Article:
Aotearoa New Zealand is a nation of migrant peoples. From the arrival of the first Māori, the land has supported us all. Our families came for many reasons – many in search of safety and seeking the opportunities of a better life. This is the point of personal connection with refugees.
An International ResponsibilityThe world is facing an unprecedented refugee crisis. In 2014 almost 60 million people were officially recognised as refugees. The combination of intensified conflicts and the failure to resolve long term conflicts have contributed to the escalation in numbers and level of suffering experienced by many of them. However, it should be noted that it was only when desperate refugees seeking a better life or for that manner any life at all arrived in large numbers in Europe that the magnitude of their situation hit home to the global community.
Much of the attention has focused on those seeking refuge in Europe but many more are in countries of first refuge. Christian World Service works with local groups in Lebanon, Jordan, Iran, Iraq, South Sudan, Sudan, Nicaragua and Pakistan for example. In every situation, our partners report on the strain on their resources and the deteriorating living conditions of many. For example in Lebanon, 70% of Syrian refugees live below the poverty line. Most cannot work legally and increasing numbers are falling deeper into debt. Our partner the Department of Service to Palestinian Refugees has stretched resources to help families that have been refugees for 60 years from Palestine, 10 years from Iraq and five years from Syria. The human suffering is immense as their uncertainty is compounded by poverty and trauma.
The world cannot afford to have so many people living without a real future. The international community is funding UN agencies trying to meet the needs of Syrians on only 40% of the budget they have requested. For others in African countries it is much worse. Dadaab camp in Kenya has been open for almost 25 years and is home to nearly half a million people. Residents are effectively condemned to a lifetime of dependency with few opportunities to leave or support themselves. It is unjust and has not been a viable solution for a long time.
Much more could be said about this complex crisis and the urgent need for new strategies to respond. Increasing the resettlement quota in Aotearoa New Zealand will help some of these people whose human rights and dignity are being ignored. New Zealand needs to step up to the challenge facing our world today. Membership of the Security Council gives the government access to the most up-to-date information on the situation and comes with the responsibility to uphold the human rights of all. It is only fair that more are resettled here to share some of the load.
A Responsibility of Faith CommunitiesChurches and their agencies are playing a leading role in offering shelter and sanctuary to refugees. As part of ACT Alliance (Action by Churches Together) they are assisting in many countries and are involved in discussions with UN agencies on the role of faith based agencies. Providing welcome to the stranger, refuge to those seeking shelter and the necessities of life to those in need are central to the Judeo-Christian tradition. In Aotearoa New Zealand, the National Council of Churches helped resettle many refugees including through the Refugee and Migrant Service over many decades. Many people resettled have made significant contributions to the country and have enriched us all. Many in our member churches are supporting the call to increase the number resettled here and have offered practical help if more come here.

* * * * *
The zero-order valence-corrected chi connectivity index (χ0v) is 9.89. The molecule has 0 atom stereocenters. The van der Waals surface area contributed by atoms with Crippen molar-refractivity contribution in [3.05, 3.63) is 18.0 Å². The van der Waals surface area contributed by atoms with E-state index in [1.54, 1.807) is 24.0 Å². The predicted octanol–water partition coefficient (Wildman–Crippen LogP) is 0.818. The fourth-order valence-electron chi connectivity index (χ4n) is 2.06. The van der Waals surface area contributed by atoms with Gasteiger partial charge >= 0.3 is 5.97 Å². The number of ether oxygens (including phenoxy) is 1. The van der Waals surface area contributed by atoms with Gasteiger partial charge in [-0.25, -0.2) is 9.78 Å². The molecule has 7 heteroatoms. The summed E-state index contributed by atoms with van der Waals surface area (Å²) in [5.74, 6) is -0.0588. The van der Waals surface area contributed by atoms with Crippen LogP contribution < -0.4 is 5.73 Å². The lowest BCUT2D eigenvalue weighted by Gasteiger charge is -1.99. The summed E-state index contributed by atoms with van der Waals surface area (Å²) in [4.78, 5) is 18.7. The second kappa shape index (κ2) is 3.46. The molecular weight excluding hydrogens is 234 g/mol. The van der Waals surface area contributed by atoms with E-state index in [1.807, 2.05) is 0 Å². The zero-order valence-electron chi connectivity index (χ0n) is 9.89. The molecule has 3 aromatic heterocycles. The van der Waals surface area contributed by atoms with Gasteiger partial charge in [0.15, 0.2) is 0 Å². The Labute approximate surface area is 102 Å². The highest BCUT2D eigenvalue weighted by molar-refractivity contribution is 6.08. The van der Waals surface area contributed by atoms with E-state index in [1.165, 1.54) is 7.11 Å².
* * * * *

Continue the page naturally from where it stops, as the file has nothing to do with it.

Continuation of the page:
A Humanitarian OpportunityAs well as the international obligations to help and the willingness to assist in resettlement, the third reason for supporting an increased quota is the benefits they would bring to our country. More refugees would add to the diversity of our economic and cultural life. New communities would increase business and trade opportunities as well as the skill base.
There are groups set up to help with trauma and other issues. By surrounding them with the services they need so they can fully integrate into our towns and cities, New Zealanders will also have the opportunity to learn new skills and different understandings of the world. There are provincial areas that have lost populations and would benefit from the new influx, for example with increased school rolls. Keeping new communities together would help them hold on to their language and traditions while broadening their cultural experience. Significant numbers of New Zealanders have travelled overseas and this would be one way of returning some of the hospitality shared and given to us overseas, and a way to help at home.
Christian World a Service believes New Zealand should raise the refugee quota and at the same time increase support for the much larger humanitarian task of providing help in neighbouring countries. We are supporting the campaign to Double the Quota. 5 February 2016
Christian World Service has been doing a world of good since 1945. It works with local groups in 20 countries who are making change happen so people can live a life free from poverty. CWS is a member of the ACT Alliance (Action by Churches Together), a global coalition of more than 140 churches and church related organisations that work together in the areas of humanitarian assistance, advocacy and community development. It is supported by the Anglican, Christian, Methodist and Presbyterian Churches, the Quakers and many individual and group supporters.